Though all that might sound relatively easy to grasp, it’s only (literally) scratching the surface. As you strip away the outer layers of casing you are presented with traps hidden inside that if not carefully approached will trigger the bomb, ending the stage right away. The bulk of the puzzle solving in Suzuki Bakuhatsu is bypassing these traps successfully; the mechanisms behind traps are tied to an element you normally interact with that the game expects you to stop, slow down and look at in a different way.
One trap early on provides a good example of when you need to strategize. The screws that need to be removed have a direct influence on a hammer that is rigged to swing back and forth with every rotation of the screwdriver. The faster you unscrew, the faster and further this hammer will swing. Not too far off to the left of a hammer is a switch that when hit will set off the bomb. One would conclude that this particular set of screws needs to be removed in a way that is slow and cautious so as to not send the hammer flying towards the switch.
Other traps test how fast you can unscrew something within a limited window of opportunity. Sometimes the screws you need access to are obscured and the only way to expose them is to start a motor that will move the obstruction out of the way but slowly towards a switch, which (much like the one in the previous example) will set off the bomb once something has made contact with it. In some cases you can stop the motor and prevent the switch from being pressed but other times it might make more sense to just leave these troublesome screws for the very end — once you remove the last screw of any particular segment you automatically go on to the next layer where a more complex puzzle awaits.
If you look at Suzuki Bakuhatsu in a linear sense, every new playthrough will put you through the same three levels at the beginning. These levels introduce you to the mechanics of the game and employ basic puzzles to get you used to order of things. Upon completion of the third level, you are presented with a clock representing this particular day in Ms. Suzuki’s life. The stages themselves are indicated by the specific time they take place during the day, and you can only ever choose between two stages at once. Completing a stage will present you with two different times on the clock you can choose between. No matter what path you decide on however, the final selectable stage of any playthrough is always 12:00 AM.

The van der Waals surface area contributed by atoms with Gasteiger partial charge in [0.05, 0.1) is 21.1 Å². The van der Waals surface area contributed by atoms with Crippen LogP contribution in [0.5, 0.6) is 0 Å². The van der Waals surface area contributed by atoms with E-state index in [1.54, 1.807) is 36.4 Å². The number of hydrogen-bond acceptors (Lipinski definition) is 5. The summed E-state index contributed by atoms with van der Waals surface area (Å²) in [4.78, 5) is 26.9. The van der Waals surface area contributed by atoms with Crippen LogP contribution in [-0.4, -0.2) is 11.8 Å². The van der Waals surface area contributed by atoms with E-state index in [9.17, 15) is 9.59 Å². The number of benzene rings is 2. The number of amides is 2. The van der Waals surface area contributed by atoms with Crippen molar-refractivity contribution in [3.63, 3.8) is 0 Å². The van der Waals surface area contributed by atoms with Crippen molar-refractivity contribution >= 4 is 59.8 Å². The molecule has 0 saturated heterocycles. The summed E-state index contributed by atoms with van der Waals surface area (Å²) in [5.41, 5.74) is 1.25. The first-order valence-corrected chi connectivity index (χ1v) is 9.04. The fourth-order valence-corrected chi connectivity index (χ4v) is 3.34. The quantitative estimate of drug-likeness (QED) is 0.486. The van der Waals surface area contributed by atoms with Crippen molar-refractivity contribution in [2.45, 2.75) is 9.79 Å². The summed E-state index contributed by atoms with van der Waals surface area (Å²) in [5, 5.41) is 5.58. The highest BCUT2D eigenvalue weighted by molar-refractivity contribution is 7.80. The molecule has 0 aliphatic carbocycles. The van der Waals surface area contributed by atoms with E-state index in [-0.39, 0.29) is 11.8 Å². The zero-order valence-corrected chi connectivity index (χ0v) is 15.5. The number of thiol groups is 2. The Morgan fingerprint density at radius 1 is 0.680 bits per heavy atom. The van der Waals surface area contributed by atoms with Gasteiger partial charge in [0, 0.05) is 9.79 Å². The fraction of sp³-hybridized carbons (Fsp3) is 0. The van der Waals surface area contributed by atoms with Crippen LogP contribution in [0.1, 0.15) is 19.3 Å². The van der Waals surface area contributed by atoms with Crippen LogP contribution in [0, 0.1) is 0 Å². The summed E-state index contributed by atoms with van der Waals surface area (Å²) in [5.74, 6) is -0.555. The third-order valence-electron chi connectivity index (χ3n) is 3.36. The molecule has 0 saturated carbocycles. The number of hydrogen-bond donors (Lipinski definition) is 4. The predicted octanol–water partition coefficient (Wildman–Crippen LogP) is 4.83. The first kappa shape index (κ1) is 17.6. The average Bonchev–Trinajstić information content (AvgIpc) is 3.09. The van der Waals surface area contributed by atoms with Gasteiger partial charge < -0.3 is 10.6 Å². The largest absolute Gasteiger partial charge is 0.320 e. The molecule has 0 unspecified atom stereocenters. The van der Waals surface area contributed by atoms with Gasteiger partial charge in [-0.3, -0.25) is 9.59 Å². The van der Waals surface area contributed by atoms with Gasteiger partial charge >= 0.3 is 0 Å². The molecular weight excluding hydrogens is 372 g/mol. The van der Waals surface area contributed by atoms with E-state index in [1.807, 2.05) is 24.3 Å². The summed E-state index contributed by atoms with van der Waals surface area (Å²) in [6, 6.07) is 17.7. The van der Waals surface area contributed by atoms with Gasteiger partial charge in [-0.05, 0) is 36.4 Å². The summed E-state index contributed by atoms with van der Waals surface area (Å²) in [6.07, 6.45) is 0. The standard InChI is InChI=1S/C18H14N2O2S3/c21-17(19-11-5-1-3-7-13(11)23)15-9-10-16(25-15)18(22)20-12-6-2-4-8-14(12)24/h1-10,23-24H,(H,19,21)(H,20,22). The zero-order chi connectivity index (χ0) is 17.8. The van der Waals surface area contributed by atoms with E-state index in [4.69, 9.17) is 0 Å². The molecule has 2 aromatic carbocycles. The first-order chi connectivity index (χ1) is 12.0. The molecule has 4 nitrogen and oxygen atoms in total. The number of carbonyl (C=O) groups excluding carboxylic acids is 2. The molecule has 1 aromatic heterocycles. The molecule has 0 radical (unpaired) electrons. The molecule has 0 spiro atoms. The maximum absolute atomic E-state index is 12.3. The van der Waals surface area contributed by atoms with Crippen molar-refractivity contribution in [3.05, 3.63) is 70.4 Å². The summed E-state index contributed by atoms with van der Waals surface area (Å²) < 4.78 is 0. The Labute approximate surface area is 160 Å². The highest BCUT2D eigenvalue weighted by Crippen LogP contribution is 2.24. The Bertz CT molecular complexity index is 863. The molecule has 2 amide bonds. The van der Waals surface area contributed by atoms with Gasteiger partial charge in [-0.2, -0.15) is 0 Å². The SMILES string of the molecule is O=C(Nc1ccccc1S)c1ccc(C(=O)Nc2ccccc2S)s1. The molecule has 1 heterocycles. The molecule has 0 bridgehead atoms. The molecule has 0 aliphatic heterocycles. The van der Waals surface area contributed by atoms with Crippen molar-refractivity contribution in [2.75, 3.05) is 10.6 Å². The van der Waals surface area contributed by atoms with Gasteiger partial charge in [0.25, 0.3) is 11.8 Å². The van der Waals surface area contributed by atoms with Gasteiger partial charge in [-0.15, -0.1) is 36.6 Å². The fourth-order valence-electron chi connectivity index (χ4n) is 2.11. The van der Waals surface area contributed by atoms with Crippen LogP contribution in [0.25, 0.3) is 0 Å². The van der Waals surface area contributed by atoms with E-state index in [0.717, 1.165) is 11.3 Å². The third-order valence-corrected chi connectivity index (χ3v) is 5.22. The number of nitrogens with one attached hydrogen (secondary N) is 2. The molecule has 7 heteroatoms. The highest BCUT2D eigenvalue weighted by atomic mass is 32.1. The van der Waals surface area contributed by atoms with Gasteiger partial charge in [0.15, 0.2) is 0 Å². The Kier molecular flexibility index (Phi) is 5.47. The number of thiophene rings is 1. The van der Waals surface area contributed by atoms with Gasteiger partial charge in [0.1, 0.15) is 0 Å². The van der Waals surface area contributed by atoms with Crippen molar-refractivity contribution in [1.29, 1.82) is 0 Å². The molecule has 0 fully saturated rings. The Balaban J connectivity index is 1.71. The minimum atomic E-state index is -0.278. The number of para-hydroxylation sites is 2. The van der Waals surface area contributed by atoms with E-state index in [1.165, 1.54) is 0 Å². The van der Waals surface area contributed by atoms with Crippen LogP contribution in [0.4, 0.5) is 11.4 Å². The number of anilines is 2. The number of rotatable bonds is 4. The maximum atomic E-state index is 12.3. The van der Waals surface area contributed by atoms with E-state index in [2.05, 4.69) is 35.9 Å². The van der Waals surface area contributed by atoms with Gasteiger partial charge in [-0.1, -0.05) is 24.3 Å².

The replay value stems from the path you take, as the stages you pick influence what stages you’re able to access later on, meaning you need to run through the game several times to be able to play every stage at least once. This is also where the difficulty settings come in. The game gives you “Easy,” “Normal” and “Hard.” The obvious difference between all three is the time allotted to complete each stage, with “Easy” giving you the most and “Hard” giving you the least. The harder difficulties also incorporate more alarmed traps into the stage – countdown sequences in which you must unscrew a set with very little leniency in time before explosion, usually with one-hundred or so milliseconds to spare.
The alarms can be quite frustrating when you’re dealing with a puzzle that needs to be worked through slowly, such as the aforementioned trap involving a hammer. Precision is key as there is not much room for mistakes, but some puzzles will take their share of trial and error to solve and as you make your way towards the end you will inevitably blow yourself to bits more than you can count. It seems rather sadistic but that is the beauty of this game. For all the unscrewing you do, it screws you right back. In fact, there are a lot of things that add up to a head-trip: dead ends thrown in to waste your time; wires that trick you into thinking they are the correct one; messages that flat out tell you you’re an idiot instead of providing any help.
Despite the constant abuse, the game somehow ensures you develop a thick skin and keep on trudging through whatever it throws at you. This could perhaps be due to its overly stylistic presentation. After all, a lot of puzzle games don’t have an emphasis on being cinematic, nor do they have the budget to be so. It’s hard to ignore the amount of effort and production value that went into designing the hip sights and sounds of this bomb-ridden universe. A puzzle game seldom needs to be as flashy as this, but everything about the way it’s packaged does pique your interest and motivation to keep at it as you wonder how zany it can get.